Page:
Grapevine Archive for 2012
What a coincidence! The day the 2012 Alsace offer got underway, there I was, on cherished ground in Alsace for a huge trade tasting with nearly 100 growers in attendance.This was the second such event and, like the first, the idea was to showcase Alsace riesling in all its various styles and their multiplicity of flavours. About half the wines were riesling and the rest was everything else. Young wines were on show but many brought older wines too, in order to prove the longevity of this extraordinary grape. (Regretfully I missed out on a chance to taste a 1945 riesling from Schlumberger. Too busy trying to sample at least one wine from each table!).
Last year, The Wine Society was fortunate to be rewarded as best Alsace Wine merchant by the IWC (International Wine Challenge) so this was a good opportunity to taste from a large number of producers with a view to deepen the range still further. I wasn’t disappointed and I was able to identify several producers that will warrant a second visit. This year we introduced a grand cru sylvaner; next year there may be a rare klevener de Heiligenstein, a cousin of gewurztraminer found only in the village of Heiligenstein and making a delicately perfumed and spicy white wine.Most of the wines on show came from the 2012 vintage which is not surprising as that is very much the current vintage for most producers. I had already tasted a fair few back in February when making the selection for The Society’s current offer. This week I added to my knowledge of this vintage with the best part of 200 more wines. And what a delight they are.
Alsace vintages tend to come in three vintage styles. There are the weighty vintages like 2011, 2009 and 2007, marked by heat and high levels of ripeness that make full-flavoured, generous wines. Rarer are vintages like 2010, 2008 and 2001 that are the result of a very long growing season; these wines are steely, marked by both high levels of ripeness and also acidity, a perfect combination for long keeping. The third group, typified by 2012 and 2004, produces wines that are relatively light with charm and an abundance of fruit.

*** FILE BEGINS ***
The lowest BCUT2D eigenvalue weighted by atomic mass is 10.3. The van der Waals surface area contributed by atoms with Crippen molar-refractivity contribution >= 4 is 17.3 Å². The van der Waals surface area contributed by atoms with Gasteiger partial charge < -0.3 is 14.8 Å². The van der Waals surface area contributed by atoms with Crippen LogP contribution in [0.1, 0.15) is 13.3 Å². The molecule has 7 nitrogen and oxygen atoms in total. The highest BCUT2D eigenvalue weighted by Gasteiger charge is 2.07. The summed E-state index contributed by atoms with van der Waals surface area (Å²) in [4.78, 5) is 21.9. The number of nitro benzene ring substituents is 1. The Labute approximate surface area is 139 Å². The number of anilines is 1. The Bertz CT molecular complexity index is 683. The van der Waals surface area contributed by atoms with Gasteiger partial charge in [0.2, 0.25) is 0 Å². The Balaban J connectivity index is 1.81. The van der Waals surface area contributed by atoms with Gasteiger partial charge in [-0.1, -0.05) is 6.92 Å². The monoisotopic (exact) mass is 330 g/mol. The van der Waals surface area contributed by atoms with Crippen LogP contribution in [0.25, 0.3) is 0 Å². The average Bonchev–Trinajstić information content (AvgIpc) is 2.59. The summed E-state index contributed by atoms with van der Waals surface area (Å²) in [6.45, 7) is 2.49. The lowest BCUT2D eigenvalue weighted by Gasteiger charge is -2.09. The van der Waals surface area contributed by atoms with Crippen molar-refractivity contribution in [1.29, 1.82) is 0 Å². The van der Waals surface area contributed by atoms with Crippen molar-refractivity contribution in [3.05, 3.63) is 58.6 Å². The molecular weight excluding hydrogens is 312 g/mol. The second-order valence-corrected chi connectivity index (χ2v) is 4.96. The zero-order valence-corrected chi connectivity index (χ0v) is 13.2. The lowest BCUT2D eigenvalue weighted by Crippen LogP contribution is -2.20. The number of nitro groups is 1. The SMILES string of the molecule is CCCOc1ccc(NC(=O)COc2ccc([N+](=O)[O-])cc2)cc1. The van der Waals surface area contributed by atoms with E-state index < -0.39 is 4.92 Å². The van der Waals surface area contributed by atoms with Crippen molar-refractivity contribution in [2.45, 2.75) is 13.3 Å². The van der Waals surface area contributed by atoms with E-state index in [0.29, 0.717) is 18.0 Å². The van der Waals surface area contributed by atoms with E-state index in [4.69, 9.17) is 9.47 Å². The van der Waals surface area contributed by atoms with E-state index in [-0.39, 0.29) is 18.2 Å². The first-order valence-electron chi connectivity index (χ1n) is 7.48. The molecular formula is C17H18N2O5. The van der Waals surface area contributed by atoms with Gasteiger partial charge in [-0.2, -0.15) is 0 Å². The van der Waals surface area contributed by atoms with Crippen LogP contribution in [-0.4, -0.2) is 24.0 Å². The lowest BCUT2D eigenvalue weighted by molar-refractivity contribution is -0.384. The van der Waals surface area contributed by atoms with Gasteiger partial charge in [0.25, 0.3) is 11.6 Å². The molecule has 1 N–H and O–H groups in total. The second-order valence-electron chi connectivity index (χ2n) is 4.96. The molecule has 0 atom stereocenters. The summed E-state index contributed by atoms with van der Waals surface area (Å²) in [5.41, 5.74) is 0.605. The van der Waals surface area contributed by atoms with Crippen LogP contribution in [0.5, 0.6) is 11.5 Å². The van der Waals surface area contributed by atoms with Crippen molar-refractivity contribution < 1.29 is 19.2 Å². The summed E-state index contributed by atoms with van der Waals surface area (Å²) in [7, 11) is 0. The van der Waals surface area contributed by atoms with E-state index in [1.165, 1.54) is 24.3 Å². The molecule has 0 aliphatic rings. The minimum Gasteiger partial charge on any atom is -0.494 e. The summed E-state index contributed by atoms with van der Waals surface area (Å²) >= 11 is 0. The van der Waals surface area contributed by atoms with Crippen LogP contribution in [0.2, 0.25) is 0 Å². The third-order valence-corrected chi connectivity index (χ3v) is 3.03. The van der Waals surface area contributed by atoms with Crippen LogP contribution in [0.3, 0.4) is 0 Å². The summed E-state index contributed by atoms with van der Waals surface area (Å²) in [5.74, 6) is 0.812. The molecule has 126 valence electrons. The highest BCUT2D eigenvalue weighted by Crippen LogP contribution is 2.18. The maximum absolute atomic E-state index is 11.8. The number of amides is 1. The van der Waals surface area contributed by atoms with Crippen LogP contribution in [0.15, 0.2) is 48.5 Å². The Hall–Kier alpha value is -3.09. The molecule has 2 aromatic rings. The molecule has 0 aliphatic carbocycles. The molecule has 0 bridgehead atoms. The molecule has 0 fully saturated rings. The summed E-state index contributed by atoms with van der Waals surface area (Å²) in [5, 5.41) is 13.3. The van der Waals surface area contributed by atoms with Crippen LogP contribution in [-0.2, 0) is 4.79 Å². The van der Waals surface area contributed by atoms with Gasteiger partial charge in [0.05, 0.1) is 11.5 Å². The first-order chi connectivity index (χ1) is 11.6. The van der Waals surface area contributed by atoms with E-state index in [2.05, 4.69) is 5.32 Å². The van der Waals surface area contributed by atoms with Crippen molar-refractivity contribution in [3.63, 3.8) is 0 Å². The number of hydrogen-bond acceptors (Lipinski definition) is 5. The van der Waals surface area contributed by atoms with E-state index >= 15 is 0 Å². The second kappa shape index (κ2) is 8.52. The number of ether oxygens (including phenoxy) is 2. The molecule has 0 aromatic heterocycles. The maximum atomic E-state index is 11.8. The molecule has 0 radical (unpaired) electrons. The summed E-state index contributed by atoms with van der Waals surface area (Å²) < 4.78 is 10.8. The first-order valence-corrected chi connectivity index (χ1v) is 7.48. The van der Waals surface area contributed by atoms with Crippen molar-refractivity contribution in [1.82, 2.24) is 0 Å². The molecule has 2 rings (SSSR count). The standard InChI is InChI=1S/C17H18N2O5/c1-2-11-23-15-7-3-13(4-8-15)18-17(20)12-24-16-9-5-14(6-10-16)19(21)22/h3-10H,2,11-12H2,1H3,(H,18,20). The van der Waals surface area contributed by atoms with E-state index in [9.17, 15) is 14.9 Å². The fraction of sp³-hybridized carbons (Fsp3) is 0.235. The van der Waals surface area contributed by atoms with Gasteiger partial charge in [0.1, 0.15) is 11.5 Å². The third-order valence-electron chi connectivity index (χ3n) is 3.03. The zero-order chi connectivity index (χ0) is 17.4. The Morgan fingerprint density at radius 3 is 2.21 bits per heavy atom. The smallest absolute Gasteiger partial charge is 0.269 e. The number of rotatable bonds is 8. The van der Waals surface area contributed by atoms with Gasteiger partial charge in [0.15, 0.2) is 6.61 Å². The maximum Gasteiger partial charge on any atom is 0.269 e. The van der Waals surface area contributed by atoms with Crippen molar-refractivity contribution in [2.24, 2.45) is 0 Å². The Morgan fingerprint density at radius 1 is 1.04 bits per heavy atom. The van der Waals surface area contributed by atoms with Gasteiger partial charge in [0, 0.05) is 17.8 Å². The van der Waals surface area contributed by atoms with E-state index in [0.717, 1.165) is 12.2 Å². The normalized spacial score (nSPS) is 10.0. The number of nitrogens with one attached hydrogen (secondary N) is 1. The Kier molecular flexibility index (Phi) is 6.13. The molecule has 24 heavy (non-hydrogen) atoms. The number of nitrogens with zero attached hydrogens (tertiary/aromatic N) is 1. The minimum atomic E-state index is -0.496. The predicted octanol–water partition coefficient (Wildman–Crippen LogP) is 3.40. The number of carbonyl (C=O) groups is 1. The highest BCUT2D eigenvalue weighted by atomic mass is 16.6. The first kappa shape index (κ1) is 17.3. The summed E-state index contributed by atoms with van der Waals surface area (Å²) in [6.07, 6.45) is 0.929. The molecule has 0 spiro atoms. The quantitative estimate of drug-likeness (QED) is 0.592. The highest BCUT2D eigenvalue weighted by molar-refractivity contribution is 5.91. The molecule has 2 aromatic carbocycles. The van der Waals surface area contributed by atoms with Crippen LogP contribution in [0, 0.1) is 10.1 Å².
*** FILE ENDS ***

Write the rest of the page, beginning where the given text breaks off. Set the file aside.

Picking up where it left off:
On a day like last Tuesday, what better way to spend lunch than with a knuckle of pork and a glass of 2012 riesling, generously poured by our friend Jean Trimbach? The restaurant, by the way, for anyone with an idea of visiting this fairytale countryside, was the ‘Pfifferhus’ in Ribeauvillé, on the main street, which I think makes an especially good choucroute that has a little sharpness and clean, refreshing flavours.
In the course of a day I probably tasted a little short of 300 wines from nearly 100 producers. Standards were high, surprisingly so, and of course helped by the excellence of the 2012 vintage.
And the 2013s are looking similarly good. Isabelle and Céline Meyer of Josmeyer, knowing that I was coming, brought a sample of 2013 Exhibition Riesling (pictured right).This is going to be something quite special, though we will have to wait till the autumn to try it. Josmeyer were among the standout producers at the tasting, able to demonstrate depth in their range and also the longevity of their wines. I loved 2000 Riesling Pflanzerreben from Rolly-Gassmann and was bowled over by a 1976 Riesling Grand Cru Kirchberg from Domaine Louis Sipp. And there were equally exceptional wines from Leon Beyer, Trimbach , Schlumberger, Weinbach and Zind Humbrecht among others.
Alsace is an extraordinarily polyglot region of France and there was as much English spoken at the fair as French, with visitors from all over the world. Of note was the contingent of Japanese, no doubt on the quest for the most precise and pure examples of riesling to match their exquisite cooking!
Society Buyer for Alsace
Society buyers spend a lot of time travelling. There is no substitute for visiting a vineyard – speaking with a producer, tasting, seeing the vines and soil and aspect – to get a true feel for the quality of a wine. That notwithstanding, Society buyers are also very thorough. A wine that impresses in the vigneron’s cellar may not do so quite as much in the cold light of day, and so invariably samples will be collected for a second appraisal in The Society’s tasting room here in Stevenage.It was such a tasting that I was fortunate enough to take part in recently with Marcel Orford-Williams, freshly returned from a whistle-stop tour of Alsace, and newly appointed Society buyer Sarah Knowles.
The Society has a superb, award-winning range of Alsace wines, and this is largely a result of Marcel’s skill and eye for quality. It is also testament to the rigorous selection process through which each wine is put before listing.
And so, over the course of three days, I joined Marcel in the tasting room along with around 150 Alsace wines, mostly from the 2012 vintage.